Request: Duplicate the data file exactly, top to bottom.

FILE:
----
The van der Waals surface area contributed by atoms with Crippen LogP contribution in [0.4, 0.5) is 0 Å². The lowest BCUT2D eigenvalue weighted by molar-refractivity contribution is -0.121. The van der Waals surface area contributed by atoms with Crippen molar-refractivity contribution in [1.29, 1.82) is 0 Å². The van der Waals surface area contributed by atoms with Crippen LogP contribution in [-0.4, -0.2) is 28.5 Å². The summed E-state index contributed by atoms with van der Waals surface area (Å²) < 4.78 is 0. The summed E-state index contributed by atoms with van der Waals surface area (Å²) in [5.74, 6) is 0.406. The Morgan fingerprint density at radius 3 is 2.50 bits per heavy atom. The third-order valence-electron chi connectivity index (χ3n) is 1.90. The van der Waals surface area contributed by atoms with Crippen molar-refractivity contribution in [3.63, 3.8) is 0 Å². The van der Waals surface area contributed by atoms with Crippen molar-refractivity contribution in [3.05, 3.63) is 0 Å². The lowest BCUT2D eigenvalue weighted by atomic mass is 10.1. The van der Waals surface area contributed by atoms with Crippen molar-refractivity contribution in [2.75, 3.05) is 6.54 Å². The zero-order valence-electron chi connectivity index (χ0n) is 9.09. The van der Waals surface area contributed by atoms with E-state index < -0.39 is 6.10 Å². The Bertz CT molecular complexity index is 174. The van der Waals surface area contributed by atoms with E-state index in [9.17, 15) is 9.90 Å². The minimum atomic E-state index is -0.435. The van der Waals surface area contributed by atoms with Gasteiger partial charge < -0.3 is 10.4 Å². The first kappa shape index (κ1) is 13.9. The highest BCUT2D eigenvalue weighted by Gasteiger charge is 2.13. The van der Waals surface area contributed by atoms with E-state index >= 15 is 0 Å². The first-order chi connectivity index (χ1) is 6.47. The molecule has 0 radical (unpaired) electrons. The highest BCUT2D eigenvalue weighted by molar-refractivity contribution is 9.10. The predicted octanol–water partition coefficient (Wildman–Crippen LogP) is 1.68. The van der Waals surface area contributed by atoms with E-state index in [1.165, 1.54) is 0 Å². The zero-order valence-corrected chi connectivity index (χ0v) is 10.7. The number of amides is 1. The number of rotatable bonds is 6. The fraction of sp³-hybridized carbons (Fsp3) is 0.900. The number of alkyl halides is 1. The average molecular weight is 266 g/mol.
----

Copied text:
The van der Waals surface area contributed by atoms with Crippen LogP contribution in [0.4, 0.5) is 0 Å². The lowest BCUT2D eigenvalue weighted by molar-refractivity contribution is -0.121. The van der Waals surface area contributed by atoms with Crippen molar-refractivity contribution in [1.29, 1.82) is 0 Å². The van der Waals surface area contributed by atoms with Crippen LogP contribution in [-0.4, -0.2) is 28.5 Å². The summed E-state index contributed by atoms with van der Waals surface area (Å²) < 4.78 is 0. The summed E-state index contributed by atoms with van der Waals surface area (Å²) in [5.74, 6) is 0.406. The Morgan fingerprint density at radius 3 is 2.50 bits per heavy atom. The third-order valence-electron chi connectivity index (χ3n) is 1.90. The van der Waals surface area contributed by atoms with Crippen molar-refractivity contribution in [3.63, 3.8) is 0 Å². The van der Waals surface area contributed by atoms with Crippen molar-refractivity contribution in [3.05, 3.63) is 0 Å². The lowest BCUT2D eigenvalue weighted by atomic mass is 10.1. The van der Waals surface area contributed by atoms with Crippen molar-refractivity contribution in [2.75, 3.05) is 6.54 Å². The zero-order valence-electron chi connectivity index (χ0n) is 9.09. The van der Waals surface area contributed by atoms with E-state index < -0.39 is 6.10 Å². The Bertz CT molecular complexity index is 174. The van der Waals surface area contributed by atoms with E-state index in [9.17, 15) is 9.90 Å². The minimum atomic E-state index is -0.435. The van der Waals surface area contributed by atoms with Gasteiger partial charge < -0.3 is 10.4 Å². The first kappa shape index (κ1) is 13.9. The highest BCUT2D eigenvalue weighted by Gasteiger charge is 2.13. The van der Waals surface area contributed by atoms with E-state index >= 15 is 0 Å². The first-order chi connectivity index (χ1) is 6.47. The molecule has 0 radical (unpaired) electrons. The highest BCUT2D eigenvalue weighted by molar-refractivity contribution is 9.10. The predicted octanol–water partition coefficient (Wildman–Crippen LogP) is 1.68. The van der Waals surface area contributed by atoms with E-state index in [1.165, 1.54) is 0 Å². The zero-order valence-corrected chi connectivity index (χ0v) is 10.7. The number of amides is 1. The number of rotatable bonds is 6. The fraction of sp³-hybridized carbons (Fsp3) is 0.900. The number of alkyl halides is 1. The average molecular weight is 266 g/mol.